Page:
In 1963, John F. Kennedy was causing problems for a lot of special interest groups. In this specific case, his mobilization against organized crime and his pragmatic support of the Civil Rights Movement had temporarily aligned the loyalties of the west-coast mafia and the fundamentalist leaders of the Mormon church. In the summer of 1963, the Latter-Day Saints leadership sent religious mercenary Tom Monson to a Nevada border town to meet with an associate of John Moselli who was known as Matthew Roberts, an obvious cover for my grandfather Robert Matthew. Both parties wanted Kennedy out, Robert to make way for a new generation of mafia-friendly policy-makers, and Tom to prevent the rise of the African-Americans, who according to Mormon doctrine were marked by the Lord with flat noses and blackness to identify them as evil descendents of Cain. When “Matthew Roberts” explained that following Santo Trafficante’s bungling of the Castro poisoning, the CIA refused to pony up another one hundred fifty grand for the Kennedy job, Monson assured him that the Mormons would fund the project, since they were happily assessing all members a 10% salary tax for the privilege of being a Saint and whose accounts were well in the black (so to speak). Amazing to imagine that forty-seven years after this first fateful desert meeting on the outskirts of Nevada, these two powerful men would find themselves reunited in yet another border town, one of them wearing women’s clothing and the other duct taped to a spare tire.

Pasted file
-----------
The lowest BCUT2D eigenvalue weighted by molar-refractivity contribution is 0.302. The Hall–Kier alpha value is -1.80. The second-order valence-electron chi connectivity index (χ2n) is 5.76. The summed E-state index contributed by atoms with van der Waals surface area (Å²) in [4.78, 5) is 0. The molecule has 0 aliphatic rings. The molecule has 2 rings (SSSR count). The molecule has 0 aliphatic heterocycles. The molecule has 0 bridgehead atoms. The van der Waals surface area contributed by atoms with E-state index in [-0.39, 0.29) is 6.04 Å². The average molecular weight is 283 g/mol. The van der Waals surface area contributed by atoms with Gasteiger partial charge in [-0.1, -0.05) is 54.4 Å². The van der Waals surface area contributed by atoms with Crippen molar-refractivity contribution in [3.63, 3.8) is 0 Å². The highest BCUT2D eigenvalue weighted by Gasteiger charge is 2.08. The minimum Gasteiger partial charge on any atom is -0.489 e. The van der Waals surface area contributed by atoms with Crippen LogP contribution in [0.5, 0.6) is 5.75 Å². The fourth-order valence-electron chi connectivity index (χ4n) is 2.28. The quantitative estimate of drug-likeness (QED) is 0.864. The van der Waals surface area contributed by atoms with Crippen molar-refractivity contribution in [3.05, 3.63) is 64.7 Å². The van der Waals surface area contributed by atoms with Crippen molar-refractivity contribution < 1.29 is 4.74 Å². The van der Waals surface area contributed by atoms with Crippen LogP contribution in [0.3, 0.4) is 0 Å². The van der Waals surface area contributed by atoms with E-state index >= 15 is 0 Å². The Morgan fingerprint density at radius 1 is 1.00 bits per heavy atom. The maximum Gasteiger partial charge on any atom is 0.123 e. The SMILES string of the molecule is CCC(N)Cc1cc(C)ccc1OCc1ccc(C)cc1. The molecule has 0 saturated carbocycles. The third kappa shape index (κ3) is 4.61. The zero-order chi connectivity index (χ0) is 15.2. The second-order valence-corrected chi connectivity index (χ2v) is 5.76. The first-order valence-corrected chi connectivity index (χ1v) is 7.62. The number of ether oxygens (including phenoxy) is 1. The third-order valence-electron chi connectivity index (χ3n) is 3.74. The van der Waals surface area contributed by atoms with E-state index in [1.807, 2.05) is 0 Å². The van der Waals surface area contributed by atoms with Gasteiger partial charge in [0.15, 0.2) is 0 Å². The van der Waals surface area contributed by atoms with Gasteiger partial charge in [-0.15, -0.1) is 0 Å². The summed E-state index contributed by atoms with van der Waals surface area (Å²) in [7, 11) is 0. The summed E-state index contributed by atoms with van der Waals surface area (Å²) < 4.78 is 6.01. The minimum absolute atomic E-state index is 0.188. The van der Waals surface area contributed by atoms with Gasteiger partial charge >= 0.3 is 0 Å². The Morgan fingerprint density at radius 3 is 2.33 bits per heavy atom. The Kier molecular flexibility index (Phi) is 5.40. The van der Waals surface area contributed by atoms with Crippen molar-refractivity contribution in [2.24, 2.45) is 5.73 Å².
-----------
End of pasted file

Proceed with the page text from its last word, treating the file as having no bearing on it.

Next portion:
In November 1963 in Dallas, the plan Robert and Sam laid would be carried out, then again a year later in California, and then Robert would be disappeared not long after that. Robert’s son Robbie was a bit of a player in the casino market during the 1970’s expansion, largely due to some huge real estate breaks afforded him by the oddly loyal and supportive Howard Hughes, who looked after Robbie like a son before succumbing to his own internal toils. Robert Matthew, Jr. died when the silver mine he was prospecting exploded, and his considerable fortune was left to an only son he neglected to name. In spite of the minimal effect JFK’s assassination had on slowing the US political and social climate of increased equality, Tom Monson would be continually rewarded for his loyalty and effort. On a fast track up through the hierarchy of the Mormon church, he eventually gained access to the pleasure palace in Copperton maintained by the keepers of fundamentalist values, including the strict manifest that Mormons were to reproduce at the most astronomical rate possible. A relatively impotent man and shamed because of it, Tom didn’t father a child until 1989, with his eleventh wife. Certain his daughter was a reward for his unwavering belief, Tom named the baby girl “Faith,” and her last named was quickly changed to Young, in honor of former prophet Brigham Young and to avoid any casting of suspicion in the case of the Bureau of the Census, which seemed to audit the Utah statistics with considerable frequency.